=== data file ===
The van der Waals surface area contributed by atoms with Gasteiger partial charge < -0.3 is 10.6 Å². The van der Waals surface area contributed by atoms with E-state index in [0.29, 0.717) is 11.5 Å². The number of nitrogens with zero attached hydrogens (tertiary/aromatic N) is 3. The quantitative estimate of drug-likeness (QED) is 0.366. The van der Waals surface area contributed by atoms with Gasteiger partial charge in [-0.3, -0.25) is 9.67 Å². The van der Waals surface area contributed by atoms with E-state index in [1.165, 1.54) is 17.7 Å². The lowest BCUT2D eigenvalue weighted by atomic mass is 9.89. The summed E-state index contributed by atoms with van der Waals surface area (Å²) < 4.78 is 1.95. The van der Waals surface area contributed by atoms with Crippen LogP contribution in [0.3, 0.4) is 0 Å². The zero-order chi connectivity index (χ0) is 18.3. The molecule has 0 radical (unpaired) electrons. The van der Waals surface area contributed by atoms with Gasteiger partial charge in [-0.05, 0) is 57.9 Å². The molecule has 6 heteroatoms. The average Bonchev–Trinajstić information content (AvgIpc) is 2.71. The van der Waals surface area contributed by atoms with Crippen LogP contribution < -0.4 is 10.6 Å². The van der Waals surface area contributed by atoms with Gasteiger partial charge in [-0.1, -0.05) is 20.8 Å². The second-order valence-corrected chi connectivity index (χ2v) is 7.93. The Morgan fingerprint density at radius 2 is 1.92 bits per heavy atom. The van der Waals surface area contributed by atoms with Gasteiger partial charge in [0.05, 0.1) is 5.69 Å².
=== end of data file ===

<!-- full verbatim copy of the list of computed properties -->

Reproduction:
The van der Waals surface area contributed by atoms with Gasteiger partial charge < -0.3 is 10.6 Å². The van der Waals surface area contributed by atoms with E-state index in [0.29, 0.717) is 11.5 Å². The number of nitrogens with zero attached hydrogens (tertiary/aromatic N) is 3. The quantitative estimate of drug-likeness (QED) is 0.366. The van der Waals surface area contributed by atoms with Gasteiger partial charge in [-0.3, -0.25) is 9.67 Å². The van der Waals surface area contributed by atoms with E-state index in [1.165, 1.54) is 17.7 Å². The lowest BCUT2D eigenvalue weighted by atomic mass is 9.89. The summed E-state index contributed by atoms with van der Waals surface area (Å²) < 4.78 is 1.95. The van der Waals surface area contributed by atoms with Crippen LogP contribution in [0.3, 0.4) is 0 Å². The zero-order chi connectivity index (χ0) is 18.3. The molecule has 0 radical (unpaired) electrons. The van der Waals surface area contributed by atoms with Gasteiger partial charge in [-0.05, 0) is 57.9 Å². The molecule has 6 heteroatoms. The average Bonchev–Trinajstić information content (AvgIpc) is 2.71. The van der Waals surface area contributed by atoms with Crippen LogP contribution < -0.4 is 10.6 Å². The van der Waals surface area contributed by atoms with Gasteiger partial charge in [-0.1, -0.05) is 20.8 Å². The second-order valence-corrected chi connectivity index (χ2v) is 7.93. The Morgan fingerprint density at radius 2 is 1.92 bits per heavy atom. The van der Waals surface area contributed by atoms with Gasteiger partial charge in [0.05, 0.1) is 5.69 Å².